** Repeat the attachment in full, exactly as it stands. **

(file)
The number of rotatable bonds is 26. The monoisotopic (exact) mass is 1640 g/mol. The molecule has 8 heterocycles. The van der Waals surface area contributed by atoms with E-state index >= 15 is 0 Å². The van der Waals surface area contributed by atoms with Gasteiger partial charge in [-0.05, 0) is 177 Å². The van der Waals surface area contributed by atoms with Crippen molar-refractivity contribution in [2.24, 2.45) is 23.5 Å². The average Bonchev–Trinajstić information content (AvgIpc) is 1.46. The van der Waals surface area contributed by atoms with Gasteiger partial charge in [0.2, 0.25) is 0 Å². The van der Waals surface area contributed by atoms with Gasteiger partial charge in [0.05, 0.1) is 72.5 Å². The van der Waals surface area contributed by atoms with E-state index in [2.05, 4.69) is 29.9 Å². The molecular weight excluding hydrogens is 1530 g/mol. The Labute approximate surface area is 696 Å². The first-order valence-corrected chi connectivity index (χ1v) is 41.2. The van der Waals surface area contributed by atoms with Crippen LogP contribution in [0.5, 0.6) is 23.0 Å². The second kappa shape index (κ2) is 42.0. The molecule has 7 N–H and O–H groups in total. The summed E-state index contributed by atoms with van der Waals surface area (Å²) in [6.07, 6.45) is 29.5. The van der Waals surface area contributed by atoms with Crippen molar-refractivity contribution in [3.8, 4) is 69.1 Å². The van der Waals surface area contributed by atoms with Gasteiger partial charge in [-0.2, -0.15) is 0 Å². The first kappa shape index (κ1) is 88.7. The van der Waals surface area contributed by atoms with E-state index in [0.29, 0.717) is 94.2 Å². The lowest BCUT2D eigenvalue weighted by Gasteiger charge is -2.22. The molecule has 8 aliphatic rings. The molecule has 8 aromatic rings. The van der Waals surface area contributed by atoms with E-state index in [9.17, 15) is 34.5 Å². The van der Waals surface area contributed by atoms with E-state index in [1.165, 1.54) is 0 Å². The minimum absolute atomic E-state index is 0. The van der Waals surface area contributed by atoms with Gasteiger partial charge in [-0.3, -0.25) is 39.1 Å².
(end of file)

The number of rotatable bonds is 26. The monoisotopic (exact) mass is 1640 g/mol. The molecule has 8 heterocycles. The van der Waals surface area contributed by atoms with E-state index >= 15 is 0 Å². The van der Waals surface area contributed by atoms with Gasteiger partial charge in [-0.05, 0) is 177 Å². The van der Waals surface area contributed by atoms with Crippen molar-refractivity contribution in [2.24, 2.45) is 23.5 Å². The average Bonchev–Trinajstić information content (AvgIpc) is 1.46. The van der Waals surface area contributed by atoms with Gasteiger partial charge in [0.2, 0.25) is 0 Å². The van der Waals surface area contributed by atoms with Gasteiger partial charge in [0.05, 0.1) is 72.5 Å². The van der Waals surface area contributed by atoms with E-state index in [2.05, 4.69) is 29.9 Å². The molecular weight excluding hydrogens is 1530 g/mol. The Labute approximate surface area is 696 Å². The first-order valence-corrected chi connectivity index (χ1v) is 41.2. The van der Waals surface area contributed by atoms with Crippen LogP contribution in [0.5, 0.6) is 23.0 Å². The second kappa shape index (κ2) is 42.0. The molecule has 7 N–H and O–H groups in total. The summed E-state index contributed by atoms with van der Waals surface area (Å²) in [6.07, 6.45) is 29.5. The van der Waals surface area contributed by atoms with Crippen molar-refractivity contribution in [3.8, 4) is 69.1 Å². The van der Waals surface area contributed by atoms with Gasteiger partial charge in [-0.2, -0.15) is 0 Å². The first kappa shape index (κ1) is 88.7. The van der Waals surface area contributed by atoms with E-state index in [0.29, 0.717) is 94.2 Å². The lowest BCUT2D eigenvalue weighted by Gasteiger charge is -2.22. The molecule has 8 aliphatic rings. The molecule has 8 aromatic rings. The van der Waals surface area contributed by atoms with E-state index in [9.17, 15) is 34.5 Å². The van der Waals surface area contributed by atoms with E-state index in [1.165, 1.54) is 0 Å². The minimum absolute atomic E-state index is 0. The van der Waals surface area contributed by atoms with Gasteiger partial charge in [-0.3, -0.25) is 39.1 Å².